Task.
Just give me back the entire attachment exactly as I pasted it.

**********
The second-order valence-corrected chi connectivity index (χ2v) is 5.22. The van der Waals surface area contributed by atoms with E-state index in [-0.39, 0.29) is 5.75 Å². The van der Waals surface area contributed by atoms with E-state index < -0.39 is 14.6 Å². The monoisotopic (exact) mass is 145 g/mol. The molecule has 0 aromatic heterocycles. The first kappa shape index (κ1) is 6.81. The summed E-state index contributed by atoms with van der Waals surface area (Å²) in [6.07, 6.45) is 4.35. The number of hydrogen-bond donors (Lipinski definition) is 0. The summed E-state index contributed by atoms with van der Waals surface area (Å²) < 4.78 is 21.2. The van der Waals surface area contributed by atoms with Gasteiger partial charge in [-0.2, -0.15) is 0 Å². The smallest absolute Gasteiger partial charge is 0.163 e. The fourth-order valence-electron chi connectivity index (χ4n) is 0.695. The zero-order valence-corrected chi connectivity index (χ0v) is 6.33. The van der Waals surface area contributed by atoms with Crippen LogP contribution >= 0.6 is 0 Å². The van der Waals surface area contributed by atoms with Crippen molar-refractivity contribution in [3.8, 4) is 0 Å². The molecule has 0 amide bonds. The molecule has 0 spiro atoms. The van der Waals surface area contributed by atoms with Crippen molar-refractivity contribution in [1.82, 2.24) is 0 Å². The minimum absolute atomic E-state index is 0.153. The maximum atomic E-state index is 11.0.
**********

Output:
The second-order valence-corrected chi connectivity index (χ2v) is 5.22. The van der Waals surface area contributed by atoms with E-state index in [-0.39, 0.29) is 5.75 Å². The van der Waals surface area contributed by atoms with E-state index < -0.39 is 14.6 Å². The monoisotopic (exact) mass is 145 g/mol. The molecule has 0 aromatic heterocycles. The first kappa shape index (κ1) is 6.81. The summed E-state index contributed by atoms with van der Waals surface area (Å²) in [6.07, 6.45) is 4.35. The number of hydrogen-bond donors (Lipinski definition) is 0. The summed E-state index contributed by atoms with van der Waals surface area (Å²) < 4.78 is 21.2. The van der Waals surface area contributed by atoms with Gasteiger partial charge in [-0.2, -0.15) is 0 Å². The smallest absolute Gasteiger partial charge is 0.163 e. The fourth-order valence-electron chi connectivity index (χ4n) is 0.695. The zero-order valence-corrected chi connectivity index (χ0v) is 6.33. The van der Waals surface area contributed by atoms with Crippen LogP contribution >= 0.6 is 0 Å². The van der Waals surface area contributed by atoms with Crippen molar-refractivity contribution in [3.8, 4) is 0 Å². The molecule has 0 amide bonds. The molecule has 0 spiro atoms. The van der Waals surface area contributed by atoms with Crippen molar-refractivity contribution in [1.82, 2.24) is 0 Å². The minimum absolute atomic E-state index is 0.153. The maximum atomic E-state index is 11.0.